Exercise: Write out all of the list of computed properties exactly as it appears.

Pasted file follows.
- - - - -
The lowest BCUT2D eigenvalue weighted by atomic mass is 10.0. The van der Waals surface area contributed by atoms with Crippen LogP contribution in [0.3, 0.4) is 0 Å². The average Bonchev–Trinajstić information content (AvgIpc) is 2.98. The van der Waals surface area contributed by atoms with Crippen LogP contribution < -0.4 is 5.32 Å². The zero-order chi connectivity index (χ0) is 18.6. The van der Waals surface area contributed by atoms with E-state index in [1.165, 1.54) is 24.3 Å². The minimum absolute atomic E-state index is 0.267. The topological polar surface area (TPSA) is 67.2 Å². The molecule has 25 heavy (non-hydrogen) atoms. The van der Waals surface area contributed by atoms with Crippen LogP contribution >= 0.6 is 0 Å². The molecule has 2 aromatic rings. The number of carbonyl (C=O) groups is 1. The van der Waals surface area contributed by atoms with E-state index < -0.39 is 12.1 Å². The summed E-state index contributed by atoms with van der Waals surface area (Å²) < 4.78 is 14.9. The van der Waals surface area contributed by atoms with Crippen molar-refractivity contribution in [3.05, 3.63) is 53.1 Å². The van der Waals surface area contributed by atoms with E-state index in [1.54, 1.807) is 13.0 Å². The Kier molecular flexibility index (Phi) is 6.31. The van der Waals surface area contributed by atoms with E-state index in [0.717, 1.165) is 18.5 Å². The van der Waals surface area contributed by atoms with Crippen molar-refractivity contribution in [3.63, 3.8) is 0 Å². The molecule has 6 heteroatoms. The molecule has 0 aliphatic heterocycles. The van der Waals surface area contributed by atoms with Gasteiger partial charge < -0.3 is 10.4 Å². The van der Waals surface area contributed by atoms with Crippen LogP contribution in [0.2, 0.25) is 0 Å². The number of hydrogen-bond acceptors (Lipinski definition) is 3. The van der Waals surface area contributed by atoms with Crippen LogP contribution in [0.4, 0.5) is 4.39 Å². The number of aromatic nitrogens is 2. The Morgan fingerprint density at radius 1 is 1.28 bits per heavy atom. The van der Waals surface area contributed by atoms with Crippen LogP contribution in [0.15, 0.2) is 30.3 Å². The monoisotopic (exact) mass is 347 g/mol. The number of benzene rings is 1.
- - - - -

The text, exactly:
The lowest BCUT2D eigenvalue weighted by atomic mass is 10.0. The van der Waals surface area contributed by atoms with Crippen LogP contribution in [0.3, 0.4) is 0 Å². The average Bonchev–Trinajstić information content (AvgIpc) is 2.98. The van der Waals surface area contributed by atoms with Crippen LogP contribution < -0.4 is 5.32 Å². The zero-order chi connectivity index (χ0) is 18.6. The van der Waals surface area contributed by atoms with E-state index in [1.165, 1.54) is 24.3 Å². The minimum absolute atomic E-state index is 0.267. The topological polar surface area (TPSA) is 67.2 Å². The molecule has 25 heavy (non-hydrogen) atoms. The van der Waals surface area contributed by atoms with Crippen LogP contribution >= 0.6 is 0 Å². The molecule has 2 aromatic rings. The number of carbonyl (C=O) groups is 1. The van der Waals surface area contributed by atoms with E-state index < -0.39 is 12.1 Å². The summed E-state index contributed by atoms with van der Waals surface area (Å²) < 4.78 is 14.9. The van der Waals surface area contributed by atoms with Crippen molar-refractivity contribution in [3.05, 3.63) is 53.1 Å². The van der Waals surface area contributed by atoms with E-state index in [1.54, 1.807) is 13.0 Å². The Kier molecular flexibility index (Phi) is 6.31. The van der Waals surface area contributed by atoms with E-state index in [0.717, 1.165) is 18.5 Å². The van der Waals surface area contributed by atoms with Crippen molar-refractivity contribution in [3.63, 3.8) is 0 Å². The molecule has 6 heteroatoms. The molecule has 0 aliphatic heterocycles. The van der Waals surface area contributed by atoms with Gasteiger partial charge < -0.3 is 10.4 Å². The van der Waals surface area contributed by atoms with Crippen LogP contribution in [0.2, 0.25) is 0 Å². The number of hydrogen-bond acceptors (Lipinski definition) is 3. The van der Waals surface area contributed by atoms with Crippen LogP contribution in [0.4, 0.5) is 4.39 Å². The number of aromatic nitrogens is 2. The Morgan fingerprint density at radius 1 is 1.28 bits per heavy atom. The van der Waals surface area contributed by atoms with Crippen LogP contribution in [0.15, 0.2) is 30.3 Å². The monoisotopic (exact) mass is 347 g/mol. The number of benzene rings is 1.